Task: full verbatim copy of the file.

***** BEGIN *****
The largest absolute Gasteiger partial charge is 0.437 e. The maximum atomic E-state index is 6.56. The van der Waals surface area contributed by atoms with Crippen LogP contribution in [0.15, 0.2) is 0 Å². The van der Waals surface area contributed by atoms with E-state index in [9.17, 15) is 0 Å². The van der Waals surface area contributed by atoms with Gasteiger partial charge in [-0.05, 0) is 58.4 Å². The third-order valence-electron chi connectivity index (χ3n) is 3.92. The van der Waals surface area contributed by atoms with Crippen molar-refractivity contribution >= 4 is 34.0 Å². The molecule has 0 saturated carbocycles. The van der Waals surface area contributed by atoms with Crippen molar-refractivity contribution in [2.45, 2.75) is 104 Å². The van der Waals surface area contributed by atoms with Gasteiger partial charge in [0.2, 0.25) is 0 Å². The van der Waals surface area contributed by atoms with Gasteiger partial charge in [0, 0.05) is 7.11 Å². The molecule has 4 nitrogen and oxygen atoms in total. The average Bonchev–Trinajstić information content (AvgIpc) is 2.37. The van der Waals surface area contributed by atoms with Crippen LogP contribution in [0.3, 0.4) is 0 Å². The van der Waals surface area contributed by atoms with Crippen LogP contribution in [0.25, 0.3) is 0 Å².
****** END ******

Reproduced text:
The largest absolute Gasteiger partial charge is 0.437 e. The maximum atomic E-state index is 6.56. The van der Waals surface area contributed by atoms with Crippen LogP contribution in [0.15, 0.2) is 0 Å². The van der Waals surface area contributed by atoms with E-state index in [9.17, 15) is 0 Å². The van der Waals surface area contributed by atoms with Gasteiger partial charge in [-0.05, 0) is 58.4 Å². The third-order valence-electron chi connectivity index (χ3n) is 3.92. The van der Waals surface area contributed by atoms with Crippen molar-refractivity contribution >= 4 is 34.0 Å². The molecule has 0 saturated carbocycles. The van der Waals surface area contributed by atoms with Crippen molar-refractivity contribution in [2.45, 2.75) is 104 Å². The van der Waals surface area contributed by atoms with Gasteiger partial charge in [0.2, 0.25) is 0 Å². The van der Waals surface area contributed by atoms with Gasteiger partial charge in [0, 0.05) is 7.11 Å². The molecule has 4 nitrogen and oxygen atoms in total. The average Bonchev–Trinajstić information content (AvgIpc) is 2.37. The van der Waals surface area contributed by atoms with Crippen LogP contribution in [0.3, 0.4) is 0 Å². The van der Waals surface area contributed by atoms with Crippen LogP contribution in [0.25, 0.3) is 0 Å².